There are currently two coronavirus vaccines cleared for use in the United States. The first to be approved was developed by Pfizer and BioNTech. It was tested in clinical trials with more than 40,000 participants and shown to be about 95% effective. The second to be approved, developed by Moderna, was tested in clinical trials involving 30,000 people and shown to be 94% effective.

Weber said the government is running focus groups geared toward finding spokespeople who are respected within different groups. It has already begun placing radio spots focused on continuing to “slow the spread” until vaccines are more widely available, as well as social media ads. A much wider push with television commercials and public service announcements, and radio and online ads, is planned for early 2021.

“Communication science says you need a messenger who is someone who resonates as trusted,” Weber said. 

On the national level, Winsten believes Fauci fits the bill — and he is currently appearing in HHS’ digital ad campaign as well as Ad Council promotions, primarily digital and social media video ads — but Weber cautioned, “while many of us like and trust Fauci, it is clear from our focus groups not all feel the same way.”


Dr. Fauci gets the coronavirus vaccine

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Winsten said the more intensive campaign geared toward smaller groups should focus on finding people who are locally influential.

“People trust their own doctors, their own nurses, their own pastors, their own social networks. That’s very, very different from a distant figure. And these can be local celebrities as well. If you’re in the Boston market, you want Patriots players who have gotten the shot and come from different ethnic and racial backgrounds, who have tremendous followings,” Winsten said.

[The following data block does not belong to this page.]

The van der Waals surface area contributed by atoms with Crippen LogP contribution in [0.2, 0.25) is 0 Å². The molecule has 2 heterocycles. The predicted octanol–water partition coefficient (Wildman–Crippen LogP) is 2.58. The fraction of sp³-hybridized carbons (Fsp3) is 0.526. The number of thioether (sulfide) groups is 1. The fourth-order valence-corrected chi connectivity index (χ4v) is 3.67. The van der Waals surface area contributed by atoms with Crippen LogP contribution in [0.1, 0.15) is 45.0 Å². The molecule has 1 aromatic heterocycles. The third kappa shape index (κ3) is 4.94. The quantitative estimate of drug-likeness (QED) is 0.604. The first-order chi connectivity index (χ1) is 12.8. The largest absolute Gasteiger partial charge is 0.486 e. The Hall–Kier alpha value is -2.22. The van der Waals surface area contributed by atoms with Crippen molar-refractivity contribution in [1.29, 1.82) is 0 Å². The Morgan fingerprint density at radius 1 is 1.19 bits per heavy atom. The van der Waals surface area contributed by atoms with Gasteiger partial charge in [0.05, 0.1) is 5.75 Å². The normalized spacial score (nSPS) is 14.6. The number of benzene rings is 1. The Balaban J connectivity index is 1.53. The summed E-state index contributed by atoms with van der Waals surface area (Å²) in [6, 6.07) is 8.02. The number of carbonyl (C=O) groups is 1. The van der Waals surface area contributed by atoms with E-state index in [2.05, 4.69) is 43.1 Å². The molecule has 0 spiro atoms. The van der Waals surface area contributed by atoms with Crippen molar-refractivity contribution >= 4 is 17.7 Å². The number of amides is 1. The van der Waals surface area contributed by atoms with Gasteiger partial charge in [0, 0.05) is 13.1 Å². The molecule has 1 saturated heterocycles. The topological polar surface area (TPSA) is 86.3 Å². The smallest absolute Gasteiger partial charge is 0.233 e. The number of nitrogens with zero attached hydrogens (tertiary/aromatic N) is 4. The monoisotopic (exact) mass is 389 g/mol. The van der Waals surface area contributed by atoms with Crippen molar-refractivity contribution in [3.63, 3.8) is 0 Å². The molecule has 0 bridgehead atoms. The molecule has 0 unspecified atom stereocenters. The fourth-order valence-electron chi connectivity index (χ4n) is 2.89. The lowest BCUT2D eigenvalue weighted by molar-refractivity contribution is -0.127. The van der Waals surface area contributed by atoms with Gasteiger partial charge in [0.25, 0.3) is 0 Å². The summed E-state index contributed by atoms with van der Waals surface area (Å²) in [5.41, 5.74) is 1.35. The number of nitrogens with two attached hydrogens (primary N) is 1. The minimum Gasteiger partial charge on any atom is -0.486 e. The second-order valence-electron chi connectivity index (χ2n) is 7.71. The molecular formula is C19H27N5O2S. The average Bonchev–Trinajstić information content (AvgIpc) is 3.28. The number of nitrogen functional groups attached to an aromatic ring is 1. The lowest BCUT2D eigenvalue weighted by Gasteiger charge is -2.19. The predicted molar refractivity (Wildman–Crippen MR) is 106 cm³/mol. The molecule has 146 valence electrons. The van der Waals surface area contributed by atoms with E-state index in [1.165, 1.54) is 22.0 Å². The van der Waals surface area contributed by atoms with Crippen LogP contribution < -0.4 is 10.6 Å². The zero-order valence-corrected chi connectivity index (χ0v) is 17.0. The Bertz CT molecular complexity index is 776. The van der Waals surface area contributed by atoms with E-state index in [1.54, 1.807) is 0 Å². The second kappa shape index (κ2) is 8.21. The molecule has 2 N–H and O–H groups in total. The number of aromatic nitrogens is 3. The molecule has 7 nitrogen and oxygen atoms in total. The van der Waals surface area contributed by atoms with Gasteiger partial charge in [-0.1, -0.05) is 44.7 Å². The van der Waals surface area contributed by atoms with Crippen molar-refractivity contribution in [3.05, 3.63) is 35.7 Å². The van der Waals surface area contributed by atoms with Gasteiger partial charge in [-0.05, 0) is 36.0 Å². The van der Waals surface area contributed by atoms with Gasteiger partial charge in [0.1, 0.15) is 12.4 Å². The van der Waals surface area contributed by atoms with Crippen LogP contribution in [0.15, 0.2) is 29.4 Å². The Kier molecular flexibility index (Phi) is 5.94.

The government’s original marketing effort was scrapped this fall after congressional Democrats revealed that Weber’s predecessor, Michael Caputo, proposed making “Helping the President will Help the Country” a theme of the initiative, and that the administration rejected celebrities for potential public service announcements based on their opposition to the president or support for causes considered liberal. Caputo began a medical leave in late September, shortly after accusing CDC staffers of sedition and making other unfounded claims about liberals in a live Facebook video on his personal page. 

The public information initiative was paused in October and early November after HHS Secretary Alex Azar ordered an internal review focused on Caputo’s plans. Despite the delay, Weber said the campaign’s messaging will be well-timed with a wider rollout of the vaccines in early 2021. Weber said the incoming Biden administration, which will oversee the bulk of vaccine distribution, has been briefed on the effort.

“The trickiest part about this campaign is lining up the advertising with vaccine availability,” said Weber. “If we were to go out and generate demand today for a vaccine, I think that would be a disservice to the public. We have to time it so those people questioning whether they want to do it, when they get to the ‘yes’ category and they go to get the vaccine, it’s available when and where they’re told it is.”